Look for discounts.

Many insurance companies reduce premiums for certain driver traits or car features. For example: being a homeowner, students with good grades, senior citizens who have taken an approved defensive driving course, people who only drive for pleasure, antilock brakes, antitheft devices, air bags, etc. Ask us to check.

Don’t assume having your car and home insured by the same company is the best option.

Because auto insurance rates vary so much from company to company, it may make sense for you to have your car and home insured by separate companies. Let’s talk about it.

To learn more about all an independent agency can offer you, call Bob Johnson Insurance, Inc. at 865-922-3111 or click here to contact us.

Auto Insurance Made Easy

Be prepared with the right coverage before you need it.

Understanding insurance can often be like trying to learn a foreign language. Many find it confusing and intimidating.

Fortunately, there’s help. Here is a quick reference designed to help you understand some of the most common kinds of coverages. The reference was put together by The Progressive Group of Insurance Companies.

Liability

Liability covers bodily injury and property damage (BI/PD). This covers your legal liability, up to the dollar limits you select, for damages caused to others in a covered vehicle accident. In most states today, liability insurance is mandatory.

Under BI/PD, your insurance company pays for damages to an injured person and for property damage that you are legally obligated to pay as a result of an accident. If your policy covers you in the event you’re sued after an accident, your insurance company will pay for a lawyer to defend you.

Liability limits generally appear as three numbers, for example, 25/50/25 or 100/300/100.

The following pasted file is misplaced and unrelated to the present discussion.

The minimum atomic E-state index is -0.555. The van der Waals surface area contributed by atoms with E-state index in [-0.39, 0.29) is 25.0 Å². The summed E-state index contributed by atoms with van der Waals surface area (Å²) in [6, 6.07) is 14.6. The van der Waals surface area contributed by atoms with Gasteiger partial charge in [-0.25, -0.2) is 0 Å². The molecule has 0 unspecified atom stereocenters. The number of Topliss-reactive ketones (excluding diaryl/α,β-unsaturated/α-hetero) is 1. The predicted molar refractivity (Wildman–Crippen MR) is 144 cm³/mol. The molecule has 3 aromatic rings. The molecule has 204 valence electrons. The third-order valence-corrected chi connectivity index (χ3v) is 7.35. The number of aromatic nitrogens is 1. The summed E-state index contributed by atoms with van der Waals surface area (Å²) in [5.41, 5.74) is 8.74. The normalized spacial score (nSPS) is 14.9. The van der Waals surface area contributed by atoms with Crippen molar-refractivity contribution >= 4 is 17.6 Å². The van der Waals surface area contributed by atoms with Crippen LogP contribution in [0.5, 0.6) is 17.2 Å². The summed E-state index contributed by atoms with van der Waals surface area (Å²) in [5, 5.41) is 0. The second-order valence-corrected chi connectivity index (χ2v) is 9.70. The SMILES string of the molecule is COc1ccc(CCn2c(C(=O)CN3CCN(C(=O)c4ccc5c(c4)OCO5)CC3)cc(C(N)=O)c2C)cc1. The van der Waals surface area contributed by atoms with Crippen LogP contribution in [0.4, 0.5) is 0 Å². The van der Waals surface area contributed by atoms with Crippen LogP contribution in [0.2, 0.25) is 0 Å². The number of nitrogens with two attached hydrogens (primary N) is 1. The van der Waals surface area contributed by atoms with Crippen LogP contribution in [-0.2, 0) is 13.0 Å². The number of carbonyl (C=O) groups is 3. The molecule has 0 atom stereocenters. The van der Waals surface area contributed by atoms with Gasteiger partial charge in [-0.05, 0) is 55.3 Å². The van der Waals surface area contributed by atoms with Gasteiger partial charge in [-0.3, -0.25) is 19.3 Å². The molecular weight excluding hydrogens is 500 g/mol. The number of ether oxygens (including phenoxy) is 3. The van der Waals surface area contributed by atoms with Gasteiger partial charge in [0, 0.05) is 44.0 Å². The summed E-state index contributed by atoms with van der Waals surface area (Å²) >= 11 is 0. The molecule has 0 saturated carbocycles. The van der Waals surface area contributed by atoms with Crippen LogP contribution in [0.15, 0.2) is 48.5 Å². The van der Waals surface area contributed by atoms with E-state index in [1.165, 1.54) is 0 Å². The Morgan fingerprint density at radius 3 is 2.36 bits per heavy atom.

• The first number refers to the maximum amount, in thousands, that your insurance company is obligated to pay for bodily injury per person.
  • The second number is the maximum that would be paid out for bodily injury per claim.
  • The third number represents the maximum amount your insurance company is obligated to pay for property damage you cause.

Collision

When you buy collision coverage, your insurance company pays for damages if your vehicle collides with another vehicle or object. Collision coverage involves a deductible amount you select when you purchase your policy. This amount is what you are required to pay before your insurance company starts picking up the tab. Remember, the deductible amount is the amount you need to pay in the event of a claim.

Comprehensive

Comprehensive covers damage caused by events other than a car collision such as fire, theft, vandalism, hail or flood. It also covers damage caused by your vehicle colliding with an animal. And if your car is stolen, it will cover the cost of a rental, subject to a daily limit. Like collision coverage, a deductible usually applies.

Medical Coverage

Depending on the state in which you live, you may have available to you Medical Payments coverage or Personal Injury Protection (PIP) coverage. While these both work differently, they provide coverage for medical care provided to you as a result of a car accident.